James Stawniczy and Betsy Nurse Discuss Strategy and Health Benefits of WELL Building Standard
HOK’s James Stawniczy, a senior consultant, wellness, and Betsy Nurse, director of interiors for the Atlanta practice, spoke with Tradeline on the people-focused nature of WELL and the impact on employee health, well-being and recruiting.
Excerpted from Tradeline:
The WELL Building Standard™ codifies several design and operational attributes that promote human health and wellness in the workplace. The outgrowth of a collaboration among architects, engineers, and the medical community to identify and address today’s top public health concerns, WELL takes conventional wellness initiatives several steps further by advancing a people-centric agenda that focuses holistically on employees’ physical, mental, and social well-being.
There are many findings and statistics that justify such an expansive approach, according to James Stawniczy. Data from the Centers for Disease Control and Prevention reveal that the physical and social environment is the most significant determinant of an individual’s state of health, far exceeding the combined total of the other three contributing factors: lifestyle and health behaviors, medical care, and genetics (which is actually the least influential). Given that people spend roughly 90 percent of their time indoors, Stawniczy notes, interior surroundings have a tremendous role to play in their health and well-being.
“We are not just changing architecture, but behaviors.”
“WELL is commonly known as a building standard, but in reality when you take a deep dive into it, it is all meant to be focused on the individual people who are occupying spaces,” he continues. “There is a lot of opportunity in the built environment to impact humans’ overall health makeup, and there is also great opportunity for ROI, considering that people represent such a large portion of a company’s costs.”
The WELL fitness standard is playing out primarily on two fronts: stairways and fitness centers. Both are undergoing design transformations to encourage physical activity and reduce sedentary behavior. For a long time, stairway use had been confined to the drab concrete fire evacuation staircase, but that is changing dramatically. Betsy Nurse reports that today’s clients, particularly in higher education, are opting more and more frequently for a monumental staircase. Generally spanning two to four floors in an active zone in a central location, these inviting structures are wide, airy, and well lit, inspiring people to travel on foot.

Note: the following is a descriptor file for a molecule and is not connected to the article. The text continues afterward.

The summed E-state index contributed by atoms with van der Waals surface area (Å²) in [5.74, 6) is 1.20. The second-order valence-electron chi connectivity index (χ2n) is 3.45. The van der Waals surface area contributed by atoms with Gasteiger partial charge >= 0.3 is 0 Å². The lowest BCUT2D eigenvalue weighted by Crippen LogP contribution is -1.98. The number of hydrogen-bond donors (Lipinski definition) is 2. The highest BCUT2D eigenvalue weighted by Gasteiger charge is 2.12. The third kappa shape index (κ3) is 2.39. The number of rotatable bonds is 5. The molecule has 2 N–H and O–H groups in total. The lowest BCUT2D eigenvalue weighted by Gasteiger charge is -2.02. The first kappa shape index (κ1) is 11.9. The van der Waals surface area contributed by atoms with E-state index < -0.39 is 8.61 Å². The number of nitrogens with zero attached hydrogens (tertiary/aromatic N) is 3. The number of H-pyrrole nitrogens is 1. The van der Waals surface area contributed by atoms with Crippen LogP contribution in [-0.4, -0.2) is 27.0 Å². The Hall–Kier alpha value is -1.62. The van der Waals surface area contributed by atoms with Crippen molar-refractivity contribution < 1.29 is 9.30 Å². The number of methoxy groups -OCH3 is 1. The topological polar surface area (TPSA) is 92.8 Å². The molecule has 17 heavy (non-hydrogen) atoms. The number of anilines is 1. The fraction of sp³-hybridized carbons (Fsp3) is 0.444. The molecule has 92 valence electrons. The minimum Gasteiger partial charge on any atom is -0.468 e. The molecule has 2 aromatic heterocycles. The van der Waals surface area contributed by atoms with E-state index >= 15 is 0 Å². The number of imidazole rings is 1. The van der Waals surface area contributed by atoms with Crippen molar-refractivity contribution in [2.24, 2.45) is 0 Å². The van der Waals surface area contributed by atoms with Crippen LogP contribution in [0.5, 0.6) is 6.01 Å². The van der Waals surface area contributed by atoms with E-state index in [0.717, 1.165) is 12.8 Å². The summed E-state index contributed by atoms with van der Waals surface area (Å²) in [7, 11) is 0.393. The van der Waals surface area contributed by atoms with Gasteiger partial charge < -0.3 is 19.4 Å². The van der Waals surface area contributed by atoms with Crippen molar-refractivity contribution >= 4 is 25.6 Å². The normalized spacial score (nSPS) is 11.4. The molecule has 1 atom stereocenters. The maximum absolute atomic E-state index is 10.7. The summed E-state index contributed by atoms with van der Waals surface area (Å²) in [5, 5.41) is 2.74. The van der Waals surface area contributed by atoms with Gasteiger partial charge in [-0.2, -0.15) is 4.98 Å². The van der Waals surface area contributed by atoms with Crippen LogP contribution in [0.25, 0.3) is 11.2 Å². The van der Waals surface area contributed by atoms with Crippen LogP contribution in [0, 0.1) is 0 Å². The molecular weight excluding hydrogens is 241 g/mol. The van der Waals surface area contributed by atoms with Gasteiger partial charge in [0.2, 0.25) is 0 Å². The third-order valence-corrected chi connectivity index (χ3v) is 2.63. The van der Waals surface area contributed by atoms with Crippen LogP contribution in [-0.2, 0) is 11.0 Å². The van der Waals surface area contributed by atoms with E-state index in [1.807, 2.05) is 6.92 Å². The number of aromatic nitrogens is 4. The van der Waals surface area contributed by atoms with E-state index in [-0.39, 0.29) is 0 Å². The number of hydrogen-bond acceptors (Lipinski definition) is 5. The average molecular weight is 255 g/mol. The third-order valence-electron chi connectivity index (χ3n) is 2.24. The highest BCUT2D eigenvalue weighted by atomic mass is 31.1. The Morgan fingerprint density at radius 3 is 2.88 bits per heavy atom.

Because many WELL features relate to comfort and mind, Stawniczy points out that the standards will also trigger changes in human resource policies, whether participation in a bike-share program, parental leave (paternal or maternal), or philanthropy. “For the first the time in 20-plus years, I’m having conversations with HR professionals to make sure policies align with WELL standards. We are not just changing architecture, but behaviors.”
When it comes to questions on the cost of designing to meet WELL standards, Stawniczy and Nurse both agree that the greater value lies in the results. Some savings are more easily quantifiable than others, for example, in health insurance rates. Increased productivity might be hard to measure, but “engaged, comfortable, happy employees will work harder than those who are physically uncomfortable,” says Stawniczy.
It’s also a boon for recruiting. Interest in recruiting and retaining the right talent has more than doubled since 2009, Nurse reports. “When candidates see signs that the company is investing in employee well-being, it just might be that extra nugget to pull in top talent.”
Read the full story at Tradeline.